Abstract: For indoor navigation the GPS system cannot be used. Instead, we get an indoor position. For iOS and Windows Phone, indoor WiFi positioning is not currently possible. We created an Android application, which is using Bluetooth to share locations with other platforms, through a generic message passing network protocol. We describe how to port the network protocol to iOS and Windows Phone. This allows cross-platform collaborative localization. The network is designed to be communication technology independent. We show that it is possible to make a collaborative localization between iOS, Android and Windows Phone.

6. Semester (Bachelor Project)

Multidimensional Sequential Pattern Mining in the BagTrack Project

Written in collaboration with 3 other students.

Abstract: Baggage mishandling in the aviation industry is very expensive for the airlines,
and involves a lot of frustration for the passengers. To solve this problem, this
article propose an approach to find causes for baggage mishandling in airports.
This is done by constructing sequence databases based on RFID tracking, and
flight information from airports. This paper performs sequential pattern mining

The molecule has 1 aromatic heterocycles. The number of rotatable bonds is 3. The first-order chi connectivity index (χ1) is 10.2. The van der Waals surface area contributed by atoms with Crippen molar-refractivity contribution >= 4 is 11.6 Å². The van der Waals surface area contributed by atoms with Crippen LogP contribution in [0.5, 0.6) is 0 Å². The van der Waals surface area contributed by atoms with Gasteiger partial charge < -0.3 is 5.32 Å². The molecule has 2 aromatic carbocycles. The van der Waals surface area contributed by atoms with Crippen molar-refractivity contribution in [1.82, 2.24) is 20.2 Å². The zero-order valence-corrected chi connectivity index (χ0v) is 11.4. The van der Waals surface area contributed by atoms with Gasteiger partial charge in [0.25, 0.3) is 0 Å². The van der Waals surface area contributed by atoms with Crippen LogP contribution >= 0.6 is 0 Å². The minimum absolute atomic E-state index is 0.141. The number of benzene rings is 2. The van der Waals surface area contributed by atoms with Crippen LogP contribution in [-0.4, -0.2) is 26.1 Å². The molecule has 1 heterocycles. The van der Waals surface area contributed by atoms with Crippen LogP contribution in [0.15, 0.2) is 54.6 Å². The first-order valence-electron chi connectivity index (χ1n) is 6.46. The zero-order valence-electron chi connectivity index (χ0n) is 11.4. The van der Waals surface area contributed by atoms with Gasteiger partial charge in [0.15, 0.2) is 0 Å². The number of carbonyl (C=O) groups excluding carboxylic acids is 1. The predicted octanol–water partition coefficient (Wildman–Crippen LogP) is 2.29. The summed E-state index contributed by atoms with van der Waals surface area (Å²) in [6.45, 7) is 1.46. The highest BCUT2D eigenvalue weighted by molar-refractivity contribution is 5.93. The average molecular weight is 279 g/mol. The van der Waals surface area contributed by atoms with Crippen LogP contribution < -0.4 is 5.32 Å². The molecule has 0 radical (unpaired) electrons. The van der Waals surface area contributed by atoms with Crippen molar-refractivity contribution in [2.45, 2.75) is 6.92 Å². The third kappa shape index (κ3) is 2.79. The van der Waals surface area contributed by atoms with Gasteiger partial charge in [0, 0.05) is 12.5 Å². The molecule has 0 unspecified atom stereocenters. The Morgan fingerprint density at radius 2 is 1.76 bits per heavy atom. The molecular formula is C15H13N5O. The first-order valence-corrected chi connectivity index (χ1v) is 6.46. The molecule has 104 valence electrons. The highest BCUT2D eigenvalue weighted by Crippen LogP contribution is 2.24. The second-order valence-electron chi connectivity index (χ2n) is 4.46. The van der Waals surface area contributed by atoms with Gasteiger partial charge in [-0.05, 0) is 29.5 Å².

to find sequential patterns, that leads to baggage being mishandled. This paper
develop an unsupervised global discretization method SupportMerge, which is
used to discretize the time durations to intervals, for optimizing the amount of
patterns found by the sequential pattern mining process. This paper transform
the RFID tracking data and flight information into multiple sequence databases.
A new method is presented called FkMdSeq, which is able to combine multiple
sequence databases into a single sequence database, which can be mined multi-
dimensionally, using the sequential pattern mining algorithm PrefixSpan. Using
this method this paper performs multidimensional sequential pattern mining,
on the transformed data in several ways by experimenting with tunable pa-
rameters. To reason about the validity of the mishandled patterns found, this
paper calculates the confidence of patterns leading to baggage mishandling.
The patterns found can be used in the aviation industry to optimize their bag-
gage management. We conduct experiments where we find patterns that leads
to baggage mishandling, these patterns are analyzed to find the results of the
transformations.
In the experiments, we have tested our tool chain using two different tests,
both run with the same configurations. Using a run configuration based on the
knowledge gained from the tuning section we presented two patterns that give
reasons for baggage mishandling. The section was closed with a discussion of
the results, showcasing issues with the approach used.

7. Semester

Unified Modelling of Outdoor and Indoor Space

Written in collaboration with 1 other student.